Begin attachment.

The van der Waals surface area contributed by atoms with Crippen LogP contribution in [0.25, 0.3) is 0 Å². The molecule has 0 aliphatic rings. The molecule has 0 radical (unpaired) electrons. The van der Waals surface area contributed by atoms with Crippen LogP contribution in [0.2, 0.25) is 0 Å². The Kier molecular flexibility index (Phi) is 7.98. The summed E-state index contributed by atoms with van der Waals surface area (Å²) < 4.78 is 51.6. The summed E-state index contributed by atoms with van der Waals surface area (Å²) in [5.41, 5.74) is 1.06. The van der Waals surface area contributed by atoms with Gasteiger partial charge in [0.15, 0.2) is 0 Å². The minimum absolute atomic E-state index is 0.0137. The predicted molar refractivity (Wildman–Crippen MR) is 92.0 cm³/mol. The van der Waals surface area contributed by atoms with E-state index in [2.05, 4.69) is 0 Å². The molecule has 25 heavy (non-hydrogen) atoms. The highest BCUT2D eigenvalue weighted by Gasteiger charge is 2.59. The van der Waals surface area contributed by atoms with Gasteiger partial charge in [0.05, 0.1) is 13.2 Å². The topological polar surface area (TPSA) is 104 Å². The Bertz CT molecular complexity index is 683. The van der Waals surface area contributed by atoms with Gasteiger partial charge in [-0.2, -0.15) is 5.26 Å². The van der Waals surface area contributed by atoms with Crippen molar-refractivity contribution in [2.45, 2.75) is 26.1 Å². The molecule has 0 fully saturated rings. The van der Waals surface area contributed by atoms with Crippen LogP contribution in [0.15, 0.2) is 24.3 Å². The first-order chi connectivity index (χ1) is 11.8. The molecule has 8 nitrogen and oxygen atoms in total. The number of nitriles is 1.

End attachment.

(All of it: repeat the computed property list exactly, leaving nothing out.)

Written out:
The van der Waals surface area contributed by atoms with Crippen LogP contribution in [0.25, 0.3) is 0 Å². The molecule has 0 aliphatic rings. The molecule has 0 radical (unpaired) electrons. The van der Waals surface area contributed by atoms with Crippen LogP contribution in [0.2, 0.25) is 0 Å². The Kier molecular flexibility index (Phi) is 7.98. The summed E-state index contributed by atoms with van der Waals surface area (Å²) < 4.78 is 51.6. The summed E-state index contributed by atoms with van der Waals surface area (Å²) in [5.41, 5.74) is 1.06. The van der Waals surface area contributed by atoms with Gasteiger partial charge in [0.15, 0.2) is 0 Å². The minimum absolute atomic E-state index is 0.0137. The predicted molar refractivity (Wildman–Crippen MR) is 92.0 cm³/mol. The van der Waals surface area contributed by atoms with E-state index in [2.05, 4.69) is 0 Å². The molecule has 25 heavy (non-hydrogen) atoms. The highest BCUT2D eigenvalue weighted by Gasteiger charge is 2.59. The van der Waals surface area contributed by atoms with Gasteiger partial charge in [0.05, 0.1) is 13.2 Å². The topological polar surface area (TPSA) is 104 Å². The Bertz CT molecular complexity index is 683. The van der Waals surface area contributed by atoms with Gasteiger partial charge in [-0.2, -0.15) is 5.26 Å². The van der Waals surface area contributed by atoms with Crippen molar-refractivity contribution in [2.45, 2.75) is 26.1 Å². The molecule has 0 fully saturated rings. The van der Waals surface area contributed by atoms with Crippen LogP contribution in [0.15, 0.2) is 24.3 Å². The first-order chi connectivity index (χ1) is 11.8. The molecule has 8 nitrogen and oxygen atoms in total. The number of nitriles is 1.